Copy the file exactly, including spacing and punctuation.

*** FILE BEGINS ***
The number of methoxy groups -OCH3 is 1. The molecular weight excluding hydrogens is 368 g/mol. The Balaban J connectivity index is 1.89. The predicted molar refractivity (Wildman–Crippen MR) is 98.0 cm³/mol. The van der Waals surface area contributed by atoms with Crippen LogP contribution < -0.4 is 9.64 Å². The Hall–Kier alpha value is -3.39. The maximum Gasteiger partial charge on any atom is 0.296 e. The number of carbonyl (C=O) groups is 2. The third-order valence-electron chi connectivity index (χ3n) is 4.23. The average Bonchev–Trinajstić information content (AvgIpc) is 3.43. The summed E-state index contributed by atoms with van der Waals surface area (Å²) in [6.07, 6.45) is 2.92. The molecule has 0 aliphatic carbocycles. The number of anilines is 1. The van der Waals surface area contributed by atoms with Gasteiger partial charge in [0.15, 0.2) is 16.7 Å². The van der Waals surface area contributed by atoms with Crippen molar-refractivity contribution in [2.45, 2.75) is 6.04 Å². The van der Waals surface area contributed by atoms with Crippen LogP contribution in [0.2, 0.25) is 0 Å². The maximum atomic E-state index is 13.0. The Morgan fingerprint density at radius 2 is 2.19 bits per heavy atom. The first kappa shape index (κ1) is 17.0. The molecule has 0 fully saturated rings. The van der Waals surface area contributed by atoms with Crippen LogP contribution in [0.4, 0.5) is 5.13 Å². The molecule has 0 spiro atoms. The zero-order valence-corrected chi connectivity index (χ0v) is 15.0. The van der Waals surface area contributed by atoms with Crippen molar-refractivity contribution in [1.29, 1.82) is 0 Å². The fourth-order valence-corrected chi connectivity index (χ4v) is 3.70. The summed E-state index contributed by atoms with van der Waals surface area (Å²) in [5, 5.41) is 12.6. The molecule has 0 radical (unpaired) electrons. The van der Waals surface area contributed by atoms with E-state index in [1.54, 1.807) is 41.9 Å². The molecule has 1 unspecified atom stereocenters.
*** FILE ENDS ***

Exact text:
The number of methoxy groups -OCH3 is 1. The molecular weight excluding hydrogens is 368 g/mol. The Balaban J connectivity index is 1.89. The predicted molar refractivity (Wildman–Crippen MR) is 98.0 cm³/mol. The van der Waals surface area contributed by atoms with Crippen LogP contribution < -0.4 is 9.64 Å². The Hall–Kier alpha value is -3.39. The maximum Gasteiger partial charge on any atom is 0.296 e. The number of carbonyl (C=O) groups is 2. The third-order valence-electron chi connectivity index (χ3n) is 4.23. The average Bonchev–Trinajstić information content (AvgIpc) is 3.43. The summed E-state index contributed by atoms with van der Waals surface area (Å²) in [6.07, 6.45) is 2.92. The molecule has 0 aliphatic carbocycles. The number of anilines is 1. The van der Waals surface area contributed by atoms with Gasteiger partial charge in [0.15, 0.2) is 16.7 Å². The van der Waals surface area contributed by atoms with Crippen molar-refractivity contribution in [2.45, 2.75) is 6.04 Å². The van der Waals surface area contributed by atoms with Crippen LogP contribution in [0.2, 0.25) is 0 Å². The maximum atomic E-state index is 13.0. The Morgan fingerprint density at radius 2 is 2.19 bits per heavy atom. The first kappa shape index (κ1) is 17.0. The molecule has 0 fully saturated rings. The van der Waals surface area contributed by atoms with Crippen LogP contribution in [0.4, 0.5) is 5.13 Å². The molecule has 0 spiro atoms. The zero-order valence-corrected chi connectivity index (χ0v) is 15.0. The van der Waals surface area contributed by atoms with Crippen molar-refractivity contribution in [1.29, 1.82) is 0 Å². The fourth-order valence-corrected chi connectivity index (χ4v) is 3.70. The summed E-state index contributed by atoms with van der Waals surface area (Å²) in [5, 5.41) is 12.6. The molecule has 0 radical (unpaired) electrons. The van der Waals surface area contributed by atoms with E-state index in [1.54, 1.807) is 41.9 Å². The molecule has 1 unspecified atom stereocenters.